'˜He was an incredible talent' '“Â tributes paid as Sheffield OlympianÂ diesÂ aged 97
A legendary Sheffield athlete who competed at the 1952 Olympic Games in Helsinki has passed awayÂ aged 97.
Champion race walker Lawrence '˜Lol' Allen died at Broomcroft care home in Sheffield after a short illness.
A GB international who appeared for the famous Sheffield United Harriers, he competed at the 1952 Olympic Games in Helsinki, lining up in the 10,000m event.
Born in 1921 in Sheffield, Lol worked as a forgeman in the steelworks for 44 years, toiling in the heat and smoke of the mills during the day and training in the evening and at weekends.
He also competed at the 1950 European athletics championships, was a five-time national race walk champion and also won several Northern and CAU titles between 1949 and 1961.
Lol's daughter Elaine Sharp, aged 55, said: 'He was an incredible talent. If he hadn't have had the job that he did goodness knows what he could have achieved.
'I have letters from judges asking him to compete in the 50k race walk because they believed he could have broken the world record.
'He worked three shifts - morning, afternoon and night - and depending on which shift he was on determined when he could train.
'On several occasions did night shifts, got changed at work, got on a coach and then went and won a 20 mile road walk in record time - it is just unbelievable.'
A member of Sheffield United Harriers, Lol had a great race walk rivalry with another British athlete,Â Chesterfield's Roland Hardy, in the early 1950s.
One of their contemporaries John Eddershaw, now aged 85, knew them both from the late 1950s.
He said: 'From the point of view of Sheffield sporting history, Lol and Roland Hardy were the two great walkers in Great Britain.
'They were the Emil ZÃ¡topeks of race walking - they taught us what speed was.'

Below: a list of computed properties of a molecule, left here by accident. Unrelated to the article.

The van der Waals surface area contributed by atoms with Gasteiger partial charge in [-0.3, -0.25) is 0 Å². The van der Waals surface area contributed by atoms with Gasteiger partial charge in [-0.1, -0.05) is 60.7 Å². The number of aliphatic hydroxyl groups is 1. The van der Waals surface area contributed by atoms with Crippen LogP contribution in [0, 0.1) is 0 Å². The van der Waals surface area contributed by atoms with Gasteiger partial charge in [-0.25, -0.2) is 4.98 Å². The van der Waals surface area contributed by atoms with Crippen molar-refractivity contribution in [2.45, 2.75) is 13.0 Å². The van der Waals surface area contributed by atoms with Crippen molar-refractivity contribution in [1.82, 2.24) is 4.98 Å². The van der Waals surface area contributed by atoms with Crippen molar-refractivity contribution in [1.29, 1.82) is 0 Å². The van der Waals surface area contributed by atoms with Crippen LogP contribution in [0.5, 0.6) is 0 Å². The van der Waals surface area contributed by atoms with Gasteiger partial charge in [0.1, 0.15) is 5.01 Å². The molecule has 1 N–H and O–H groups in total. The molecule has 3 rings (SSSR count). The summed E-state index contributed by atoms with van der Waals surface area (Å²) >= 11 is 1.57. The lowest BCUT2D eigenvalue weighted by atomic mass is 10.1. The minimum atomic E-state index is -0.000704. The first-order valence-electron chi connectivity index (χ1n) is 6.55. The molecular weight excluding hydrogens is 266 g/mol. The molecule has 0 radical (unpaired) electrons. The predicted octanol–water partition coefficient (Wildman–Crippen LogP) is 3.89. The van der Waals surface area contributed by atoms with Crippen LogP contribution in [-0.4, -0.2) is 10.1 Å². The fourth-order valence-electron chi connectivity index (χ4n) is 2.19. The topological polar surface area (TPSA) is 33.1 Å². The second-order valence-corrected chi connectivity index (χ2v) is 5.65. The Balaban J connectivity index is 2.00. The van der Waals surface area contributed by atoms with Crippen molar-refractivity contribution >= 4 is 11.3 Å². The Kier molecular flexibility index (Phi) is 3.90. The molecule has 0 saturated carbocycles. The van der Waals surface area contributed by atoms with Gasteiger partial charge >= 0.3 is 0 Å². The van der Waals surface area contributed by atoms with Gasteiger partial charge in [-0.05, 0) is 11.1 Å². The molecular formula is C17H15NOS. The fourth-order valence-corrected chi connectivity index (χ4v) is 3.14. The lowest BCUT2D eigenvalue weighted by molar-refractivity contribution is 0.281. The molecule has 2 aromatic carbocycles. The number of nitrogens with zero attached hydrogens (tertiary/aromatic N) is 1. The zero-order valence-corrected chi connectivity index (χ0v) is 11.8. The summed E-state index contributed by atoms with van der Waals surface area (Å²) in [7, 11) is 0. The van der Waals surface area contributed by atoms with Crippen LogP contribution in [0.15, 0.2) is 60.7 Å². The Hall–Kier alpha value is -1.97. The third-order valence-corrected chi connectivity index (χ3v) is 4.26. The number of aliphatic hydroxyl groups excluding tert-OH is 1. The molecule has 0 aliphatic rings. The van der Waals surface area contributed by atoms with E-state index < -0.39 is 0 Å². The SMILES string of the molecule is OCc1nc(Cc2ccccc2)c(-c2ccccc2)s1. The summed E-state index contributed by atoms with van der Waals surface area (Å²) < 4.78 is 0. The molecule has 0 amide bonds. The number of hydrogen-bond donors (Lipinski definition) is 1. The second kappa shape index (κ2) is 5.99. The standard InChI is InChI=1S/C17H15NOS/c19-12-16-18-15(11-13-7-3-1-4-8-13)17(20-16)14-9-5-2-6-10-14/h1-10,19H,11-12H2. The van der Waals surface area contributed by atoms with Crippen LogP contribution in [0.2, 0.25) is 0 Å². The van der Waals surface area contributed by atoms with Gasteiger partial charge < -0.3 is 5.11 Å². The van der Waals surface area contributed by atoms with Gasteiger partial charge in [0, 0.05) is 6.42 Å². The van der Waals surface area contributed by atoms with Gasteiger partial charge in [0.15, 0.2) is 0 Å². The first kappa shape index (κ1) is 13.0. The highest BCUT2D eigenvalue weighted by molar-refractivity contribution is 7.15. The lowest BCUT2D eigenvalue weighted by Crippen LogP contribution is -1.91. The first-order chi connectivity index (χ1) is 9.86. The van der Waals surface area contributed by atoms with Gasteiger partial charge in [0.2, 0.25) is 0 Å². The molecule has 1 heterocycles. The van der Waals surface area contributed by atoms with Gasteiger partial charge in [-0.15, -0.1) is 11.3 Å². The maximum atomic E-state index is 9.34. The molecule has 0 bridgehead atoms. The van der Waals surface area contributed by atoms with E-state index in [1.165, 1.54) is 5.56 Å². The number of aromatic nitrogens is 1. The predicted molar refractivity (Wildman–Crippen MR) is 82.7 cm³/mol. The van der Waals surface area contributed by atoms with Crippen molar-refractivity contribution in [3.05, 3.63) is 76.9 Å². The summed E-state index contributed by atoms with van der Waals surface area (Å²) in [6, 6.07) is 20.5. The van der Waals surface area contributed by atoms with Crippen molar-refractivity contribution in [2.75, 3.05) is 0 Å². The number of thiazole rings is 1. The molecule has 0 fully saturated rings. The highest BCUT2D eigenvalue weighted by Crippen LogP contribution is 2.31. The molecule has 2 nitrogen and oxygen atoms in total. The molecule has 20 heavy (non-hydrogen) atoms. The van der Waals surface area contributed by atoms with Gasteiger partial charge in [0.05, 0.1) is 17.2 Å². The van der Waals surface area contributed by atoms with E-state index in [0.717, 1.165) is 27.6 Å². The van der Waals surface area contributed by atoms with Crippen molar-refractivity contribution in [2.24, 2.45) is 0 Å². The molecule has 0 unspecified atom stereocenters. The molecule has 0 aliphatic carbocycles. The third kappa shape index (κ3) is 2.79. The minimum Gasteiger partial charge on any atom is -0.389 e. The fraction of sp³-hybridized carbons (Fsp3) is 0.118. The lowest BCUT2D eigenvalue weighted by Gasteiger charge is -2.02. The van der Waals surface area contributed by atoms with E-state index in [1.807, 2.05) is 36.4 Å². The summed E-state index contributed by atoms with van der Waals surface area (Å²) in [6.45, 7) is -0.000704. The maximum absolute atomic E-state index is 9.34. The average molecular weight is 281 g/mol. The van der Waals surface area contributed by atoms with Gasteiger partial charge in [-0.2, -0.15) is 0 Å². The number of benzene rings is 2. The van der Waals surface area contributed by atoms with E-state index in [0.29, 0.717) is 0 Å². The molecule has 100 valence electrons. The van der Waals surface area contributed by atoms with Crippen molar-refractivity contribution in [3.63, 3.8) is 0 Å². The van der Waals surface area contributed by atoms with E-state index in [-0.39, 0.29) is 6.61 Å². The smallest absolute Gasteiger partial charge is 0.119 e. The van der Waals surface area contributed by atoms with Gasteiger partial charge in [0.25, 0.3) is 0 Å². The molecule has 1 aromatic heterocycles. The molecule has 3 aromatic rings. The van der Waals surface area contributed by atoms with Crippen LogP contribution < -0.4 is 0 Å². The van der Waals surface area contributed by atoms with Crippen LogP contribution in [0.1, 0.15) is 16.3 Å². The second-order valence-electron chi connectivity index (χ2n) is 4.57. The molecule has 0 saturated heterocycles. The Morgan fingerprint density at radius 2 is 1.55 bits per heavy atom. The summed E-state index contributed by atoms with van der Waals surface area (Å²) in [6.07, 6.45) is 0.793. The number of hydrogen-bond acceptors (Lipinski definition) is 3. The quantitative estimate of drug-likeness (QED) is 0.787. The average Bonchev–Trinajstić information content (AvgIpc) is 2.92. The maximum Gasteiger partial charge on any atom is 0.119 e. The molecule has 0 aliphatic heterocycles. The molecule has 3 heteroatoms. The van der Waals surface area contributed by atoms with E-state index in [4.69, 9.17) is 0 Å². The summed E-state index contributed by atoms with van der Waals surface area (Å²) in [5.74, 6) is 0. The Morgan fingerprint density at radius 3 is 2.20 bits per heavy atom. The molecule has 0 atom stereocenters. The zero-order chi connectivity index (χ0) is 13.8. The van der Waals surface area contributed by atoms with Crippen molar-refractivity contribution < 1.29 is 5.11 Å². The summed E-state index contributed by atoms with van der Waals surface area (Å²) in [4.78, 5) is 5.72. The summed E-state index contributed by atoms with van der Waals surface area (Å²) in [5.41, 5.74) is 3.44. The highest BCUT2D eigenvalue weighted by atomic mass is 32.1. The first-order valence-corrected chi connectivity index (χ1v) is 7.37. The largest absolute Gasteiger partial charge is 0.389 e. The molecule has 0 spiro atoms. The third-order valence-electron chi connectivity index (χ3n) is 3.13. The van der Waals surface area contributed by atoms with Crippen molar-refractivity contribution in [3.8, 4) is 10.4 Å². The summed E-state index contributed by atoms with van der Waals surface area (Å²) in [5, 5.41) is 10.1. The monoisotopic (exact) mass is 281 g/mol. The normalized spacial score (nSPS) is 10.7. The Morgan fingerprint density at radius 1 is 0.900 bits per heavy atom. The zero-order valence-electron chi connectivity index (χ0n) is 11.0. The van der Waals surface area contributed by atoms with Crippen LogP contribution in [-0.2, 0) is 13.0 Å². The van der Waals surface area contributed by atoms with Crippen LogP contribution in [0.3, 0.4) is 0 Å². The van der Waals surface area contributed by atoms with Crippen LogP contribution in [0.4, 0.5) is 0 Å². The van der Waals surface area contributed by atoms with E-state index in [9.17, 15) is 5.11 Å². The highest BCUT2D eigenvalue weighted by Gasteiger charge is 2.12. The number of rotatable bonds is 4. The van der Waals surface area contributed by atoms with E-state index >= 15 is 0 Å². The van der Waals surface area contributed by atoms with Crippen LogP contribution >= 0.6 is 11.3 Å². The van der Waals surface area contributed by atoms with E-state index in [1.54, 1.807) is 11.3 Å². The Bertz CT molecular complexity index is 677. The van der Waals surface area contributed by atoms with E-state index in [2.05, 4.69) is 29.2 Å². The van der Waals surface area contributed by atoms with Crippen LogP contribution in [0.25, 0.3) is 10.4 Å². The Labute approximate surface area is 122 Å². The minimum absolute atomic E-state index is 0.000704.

'They were the best two in the country,' agreed Elaine.
'They broke most records that there were to break.'
Lol and Roland were both favourites for the 1950 European games and the 1952 Helsinki Olympics, but were disqualified in controversial circumstances.
Jack Crump, the British team manager, described the decision in Helsinki as '˜the most atrocious, unfair occurrence I have ever know in more than 20 years of first class athletics'.
The row ultimately led to the 10,000 metre event being dropped from the Olympics entirely and by the time of the 1956 games in Melbourne, it had been replaced by a longer 20kmÂ race.
After Lol's death on Sunday, December 16 was announced on the Yorkshire Race Walking Club's Facebook page, athletics fans paid tribute to one of the true greats of the sport.
Tony Taylor said: 'One of my early heroes, along with Roland Hardy, even if they were from t'other side of the Pennines.
'At the time I thought Lol was the most stylish, fluent walker I'd ever seen. RIP.'
At Lol's funeral, which took place at Hutchcliffe Wood Crematorium on Thursday, January 10, his coffin was draped with the Olympic flag.
In 2012,Â when he was already in his early 90s,Â Lol was honoured at a special Olympians' tribute lunch in London to celebrate the forthcoming 2012 games.
'Very few people can carry the Olympic flag with honour and pride,' said Elaine.
'We are so proud that dad was one of those people.'
He is survived by his wife Constance and daughters Elaine and Denise. The couple's eldest daughter, Sylvia, sadly died some years ago.